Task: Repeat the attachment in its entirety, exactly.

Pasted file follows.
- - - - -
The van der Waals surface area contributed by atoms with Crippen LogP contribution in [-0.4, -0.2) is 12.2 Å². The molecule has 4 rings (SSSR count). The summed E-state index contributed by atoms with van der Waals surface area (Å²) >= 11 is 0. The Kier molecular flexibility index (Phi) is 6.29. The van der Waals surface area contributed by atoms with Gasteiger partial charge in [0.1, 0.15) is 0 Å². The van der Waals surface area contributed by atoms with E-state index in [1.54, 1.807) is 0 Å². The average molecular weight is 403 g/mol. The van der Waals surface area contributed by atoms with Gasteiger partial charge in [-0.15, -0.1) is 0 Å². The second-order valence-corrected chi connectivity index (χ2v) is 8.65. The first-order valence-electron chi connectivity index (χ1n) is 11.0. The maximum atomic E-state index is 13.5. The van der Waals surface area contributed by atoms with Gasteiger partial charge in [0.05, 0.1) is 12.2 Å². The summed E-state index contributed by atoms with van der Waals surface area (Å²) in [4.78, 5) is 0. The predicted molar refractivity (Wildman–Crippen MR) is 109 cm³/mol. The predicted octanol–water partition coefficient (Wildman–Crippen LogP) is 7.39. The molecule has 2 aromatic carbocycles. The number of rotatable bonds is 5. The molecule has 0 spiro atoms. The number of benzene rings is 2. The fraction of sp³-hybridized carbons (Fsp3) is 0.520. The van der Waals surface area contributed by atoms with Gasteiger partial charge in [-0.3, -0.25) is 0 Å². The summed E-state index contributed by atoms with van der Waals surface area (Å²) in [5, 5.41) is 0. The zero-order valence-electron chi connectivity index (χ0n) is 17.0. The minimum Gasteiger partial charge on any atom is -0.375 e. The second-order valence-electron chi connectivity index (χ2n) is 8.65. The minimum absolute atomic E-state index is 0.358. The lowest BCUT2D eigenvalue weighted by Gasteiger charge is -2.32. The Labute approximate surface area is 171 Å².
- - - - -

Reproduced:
The van der Waals surface area contributed by atoms with Crippen LogP contribution in [-0.4, -0.2) is 12.2 Å². The molecule has 4 rings (SSSR count). The summed E-state index contributed by atoms with van der Waals surface area (Å²) >= 11 is 0. The Kier molecular flexibility index (Phi) is 6.29. The van der Waals surface area contributed by atoms with Gasteiger partial charge in [0.1, 0.15) is 0 Å². The van der Waals surface area contributed by atoms with E-state index in [1.54, 1.807) is 0 Å². The average molecular weight is 403 g/mol. The van der Waals surface area contributed by atoms with Gasteiger partial charge in [-0.15, -0.1) is 0 Å². The second-order valence-corrected chi connectivity index (χ2v) is 8.65. The first-order valence-electron chi connectivity index (χ1n) is 11.0. The maximum atomic E-state index is 13.5. The van der Waals surface area contributed by atoms with Gasteiger partial charge in [0.05, 0.1) is 12.2 Å². The summed E-state index contributed by atoms with van der Waals surface area (Å²) in [4.78, 5) is 0. The predicted molar refractivity (Wildman–Crippen MR) is 109 cm³/mol. The predicted octanol–water partition coefficient (Wildman–Crippen LogP) is 7.39. The molecule has 2 aromatic carbocycles. The number of rotatable bonds is 5. The molecule has 0 spiro atoms. The number of benzene rings is 2. The fraction of sp³-hybridized carbons (Fsp3) is 0.520. The van der Waals surface area contributed by atoms with Gasteiger partial charge in [-0.3, -0.25) is 0 Å². The summed E-state index contributed by atoms with van der Waals surface area (Å²) in [5, 5.41) is 0. The zero-order valence-electron chi connectivity index (χ0n) is 17.0. The minimum Gasteiger partial charge on any atom is -0.375 e. The second-order valence-electron chi connectivity index (χ2n) is 8.65. The minimum absolute atomic E-state index is 0.358. The lowest BCUT2D eigenvalue weighted by Gasteiger charge is -2.32. The Labute approximate surface area is 171 Å².